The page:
For those studying for an accelerated degree (a two-year course instead of the traditional three), you could get up to £11,100.
Support to help with living costs is available in the form of a means-tested maintenance loan. The loan is paid directly into your own bank account at the start of term. To help you estimate how much you're likely to receive if you're from England (or the EU and have settled status), visit GOV.UK - Student finance calculator.
For the 2022/23 academic year, you'll receive up to £8,171 if you're living at home, up to £9,706 if you're living away from home outside of London, up to £12,667 if you're living away from home in London, and up to £11,116 if your UK course incorporates a year spent studying abroad.
The level of maintenance loan you're entitled to is related to your household income and where you plan to study. The assessment takes into account your own income, whether you're under 25, live with at least one of your parents and your parents' income. If you've had no contact with your parents for over a year, there's the possibility of applying as an estranged student.
There's no upper age limit on student loans, but in most cases, you cannot apply if you've studied at undergraduate level before. For full details on who qualifies for student finance, see Student Finance - Eligibility.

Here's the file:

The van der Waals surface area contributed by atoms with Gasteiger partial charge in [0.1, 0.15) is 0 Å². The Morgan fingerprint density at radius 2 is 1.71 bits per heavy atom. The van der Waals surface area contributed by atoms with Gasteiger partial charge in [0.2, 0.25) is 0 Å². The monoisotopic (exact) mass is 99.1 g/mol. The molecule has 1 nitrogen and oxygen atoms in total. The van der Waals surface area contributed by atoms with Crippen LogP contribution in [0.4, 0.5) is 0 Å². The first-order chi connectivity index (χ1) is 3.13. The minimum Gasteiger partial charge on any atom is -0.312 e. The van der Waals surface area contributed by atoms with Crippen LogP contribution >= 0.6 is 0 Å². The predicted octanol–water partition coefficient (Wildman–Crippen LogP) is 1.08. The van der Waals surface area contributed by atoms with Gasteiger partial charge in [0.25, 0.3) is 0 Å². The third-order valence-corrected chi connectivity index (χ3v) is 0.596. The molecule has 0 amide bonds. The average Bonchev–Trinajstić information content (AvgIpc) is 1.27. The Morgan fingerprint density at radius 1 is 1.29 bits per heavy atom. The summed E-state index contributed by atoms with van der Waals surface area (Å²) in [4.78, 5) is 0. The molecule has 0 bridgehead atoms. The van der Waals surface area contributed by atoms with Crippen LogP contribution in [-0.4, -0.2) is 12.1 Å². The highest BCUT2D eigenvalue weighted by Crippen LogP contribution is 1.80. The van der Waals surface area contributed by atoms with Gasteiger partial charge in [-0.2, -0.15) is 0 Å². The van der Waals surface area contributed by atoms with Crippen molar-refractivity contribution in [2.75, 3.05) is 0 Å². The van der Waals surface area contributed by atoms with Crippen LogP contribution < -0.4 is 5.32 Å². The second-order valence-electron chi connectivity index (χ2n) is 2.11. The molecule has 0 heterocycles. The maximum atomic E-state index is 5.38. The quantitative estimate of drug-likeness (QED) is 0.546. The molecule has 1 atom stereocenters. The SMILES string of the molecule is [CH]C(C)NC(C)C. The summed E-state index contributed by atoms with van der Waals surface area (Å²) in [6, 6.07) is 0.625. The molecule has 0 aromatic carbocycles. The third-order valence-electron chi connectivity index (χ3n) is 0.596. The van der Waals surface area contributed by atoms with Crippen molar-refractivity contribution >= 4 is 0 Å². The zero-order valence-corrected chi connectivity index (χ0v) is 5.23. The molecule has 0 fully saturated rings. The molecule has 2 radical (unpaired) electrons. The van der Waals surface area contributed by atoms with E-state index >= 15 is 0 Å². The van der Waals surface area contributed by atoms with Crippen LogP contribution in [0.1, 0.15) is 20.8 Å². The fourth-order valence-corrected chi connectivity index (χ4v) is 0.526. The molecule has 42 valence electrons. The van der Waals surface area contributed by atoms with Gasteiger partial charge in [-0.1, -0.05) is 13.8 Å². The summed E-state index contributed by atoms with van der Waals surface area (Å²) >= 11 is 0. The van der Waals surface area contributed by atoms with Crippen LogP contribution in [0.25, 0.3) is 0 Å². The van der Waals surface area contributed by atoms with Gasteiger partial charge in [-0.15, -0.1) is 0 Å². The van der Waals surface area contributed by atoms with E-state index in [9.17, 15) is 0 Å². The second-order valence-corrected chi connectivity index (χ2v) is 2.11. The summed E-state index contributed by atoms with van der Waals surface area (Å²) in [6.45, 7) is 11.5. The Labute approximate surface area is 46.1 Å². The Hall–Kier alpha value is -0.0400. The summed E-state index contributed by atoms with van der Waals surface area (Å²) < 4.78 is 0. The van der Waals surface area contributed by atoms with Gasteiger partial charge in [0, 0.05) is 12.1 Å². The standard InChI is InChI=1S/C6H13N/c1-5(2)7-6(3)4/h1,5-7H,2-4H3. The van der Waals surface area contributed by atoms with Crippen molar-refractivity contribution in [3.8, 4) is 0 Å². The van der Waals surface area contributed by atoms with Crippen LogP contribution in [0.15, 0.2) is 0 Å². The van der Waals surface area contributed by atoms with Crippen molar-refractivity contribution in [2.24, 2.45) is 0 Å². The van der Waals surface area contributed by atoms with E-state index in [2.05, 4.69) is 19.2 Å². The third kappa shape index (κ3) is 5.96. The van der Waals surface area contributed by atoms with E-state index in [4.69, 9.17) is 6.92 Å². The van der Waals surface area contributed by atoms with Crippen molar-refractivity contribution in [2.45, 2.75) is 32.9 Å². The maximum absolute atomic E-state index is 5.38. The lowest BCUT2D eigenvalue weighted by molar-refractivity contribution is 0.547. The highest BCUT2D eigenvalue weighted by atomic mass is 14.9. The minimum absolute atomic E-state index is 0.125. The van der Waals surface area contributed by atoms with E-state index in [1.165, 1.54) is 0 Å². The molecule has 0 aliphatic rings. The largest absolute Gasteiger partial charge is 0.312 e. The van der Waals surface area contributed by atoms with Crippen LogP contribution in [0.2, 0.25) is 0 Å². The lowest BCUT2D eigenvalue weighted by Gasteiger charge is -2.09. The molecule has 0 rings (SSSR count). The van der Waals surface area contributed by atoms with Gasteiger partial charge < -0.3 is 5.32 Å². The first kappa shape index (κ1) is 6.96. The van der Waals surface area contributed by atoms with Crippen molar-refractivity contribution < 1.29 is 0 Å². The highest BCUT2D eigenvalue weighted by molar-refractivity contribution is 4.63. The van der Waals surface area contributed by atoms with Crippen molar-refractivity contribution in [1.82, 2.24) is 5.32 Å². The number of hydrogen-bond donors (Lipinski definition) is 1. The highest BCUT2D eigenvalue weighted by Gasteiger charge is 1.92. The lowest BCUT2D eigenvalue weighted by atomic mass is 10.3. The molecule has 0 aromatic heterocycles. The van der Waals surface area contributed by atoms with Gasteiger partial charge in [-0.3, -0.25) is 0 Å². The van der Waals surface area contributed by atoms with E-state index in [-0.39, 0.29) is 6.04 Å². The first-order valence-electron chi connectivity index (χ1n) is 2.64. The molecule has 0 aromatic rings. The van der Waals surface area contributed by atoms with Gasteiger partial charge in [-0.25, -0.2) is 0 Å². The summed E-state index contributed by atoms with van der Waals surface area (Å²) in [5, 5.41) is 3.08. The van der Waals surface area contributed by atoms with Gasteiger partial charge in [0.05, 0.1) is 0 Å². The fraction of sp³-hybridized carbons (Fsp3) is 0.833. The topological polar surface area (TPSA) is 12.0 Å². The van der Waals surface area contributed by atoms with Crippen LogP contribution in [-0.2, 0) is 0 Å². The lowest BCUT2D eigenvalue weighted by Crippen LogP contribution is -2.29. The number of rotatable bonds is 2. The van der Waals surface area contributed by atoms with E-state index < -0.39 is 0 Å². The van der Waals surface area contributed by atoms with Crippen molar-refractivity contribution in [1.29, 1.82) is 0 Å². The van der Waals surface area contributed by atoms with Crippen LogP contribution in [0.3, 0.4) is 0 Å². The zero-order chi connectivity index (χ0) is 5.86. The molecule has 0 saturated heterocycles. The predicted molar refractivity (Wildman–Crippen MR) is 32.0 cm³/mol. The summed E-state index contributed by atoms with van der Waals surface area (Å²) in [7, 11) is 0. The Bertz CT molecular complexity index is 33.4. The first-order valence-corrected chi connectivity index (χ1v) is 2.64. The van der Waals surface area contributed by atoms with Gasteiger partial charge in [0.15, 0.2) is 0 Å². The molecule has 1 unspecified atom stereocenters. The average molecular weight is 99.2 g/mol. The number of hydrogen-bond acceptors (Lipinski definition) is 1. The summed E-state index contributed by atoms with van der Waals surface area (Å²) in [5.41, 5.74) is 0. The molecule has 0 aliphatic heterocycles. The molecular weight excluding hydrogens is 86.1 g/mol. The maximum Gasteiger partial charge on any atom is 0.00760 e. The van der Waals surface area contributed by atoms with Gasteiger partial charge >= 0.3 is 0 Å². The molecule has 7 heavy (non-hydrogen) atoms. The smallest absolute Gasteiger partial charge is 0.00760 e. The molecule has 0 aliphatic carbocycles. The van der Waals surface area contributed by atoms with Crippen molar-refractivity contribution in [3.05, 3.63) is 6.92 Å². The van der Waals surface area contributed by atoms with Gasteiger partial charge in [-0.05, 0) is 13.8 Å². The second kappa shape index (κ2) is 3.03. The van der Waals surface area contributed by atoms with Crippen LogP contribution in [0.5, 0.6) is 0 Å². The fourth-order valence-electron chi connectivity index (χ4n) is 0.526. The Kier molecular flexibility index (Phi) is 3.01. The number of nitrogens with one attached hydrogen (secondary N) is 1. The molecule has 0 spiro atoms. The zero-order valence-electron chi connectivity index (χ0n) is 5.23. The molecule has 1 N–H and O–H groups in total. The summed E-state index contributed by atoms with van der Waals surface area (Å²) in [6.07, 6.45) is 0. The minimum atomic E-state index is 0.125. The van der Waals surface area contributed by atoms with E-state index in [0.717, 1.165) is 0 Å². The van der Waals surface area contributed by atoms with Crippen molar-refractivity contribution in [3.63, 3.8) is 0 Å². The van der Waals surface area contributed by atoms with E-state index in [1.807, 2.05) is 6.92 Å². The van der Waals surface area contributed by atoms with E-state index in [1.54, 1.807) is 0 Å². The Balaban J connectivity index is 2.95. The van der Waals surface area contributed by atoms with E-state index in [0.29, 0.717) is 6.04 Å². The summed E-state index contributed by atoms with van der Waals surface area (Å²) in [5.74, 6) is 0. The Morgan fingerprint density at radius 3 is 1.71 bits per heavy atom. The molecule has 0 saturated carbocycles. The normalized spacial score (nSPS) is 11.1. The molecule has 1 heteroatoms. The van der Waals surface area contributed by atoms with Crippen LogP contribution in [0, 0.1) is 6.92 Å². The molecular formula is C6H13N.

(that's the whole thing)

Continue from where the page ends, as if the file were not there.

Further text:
The government has announced that EU students, and those from Iceland, Liechtenstein, Norway or Switzerland, may continue to receive a tuition fee loan as well as help with living costs for the duration of their course.
How to apply for student finance
As it can take up to six weeks to process a student loan application, you should aim to apply for your loan by 31 May if your course starts between 1 August and 31 December. You don't need to have a confirmed offer of a place on a course before applying.
The final deadline for funding is nine months after the start of the academic year for your course.
Students from England can register and apply online through Student Finance England. From here you can track your application, check your student finance payment dates and make any amendments to your details.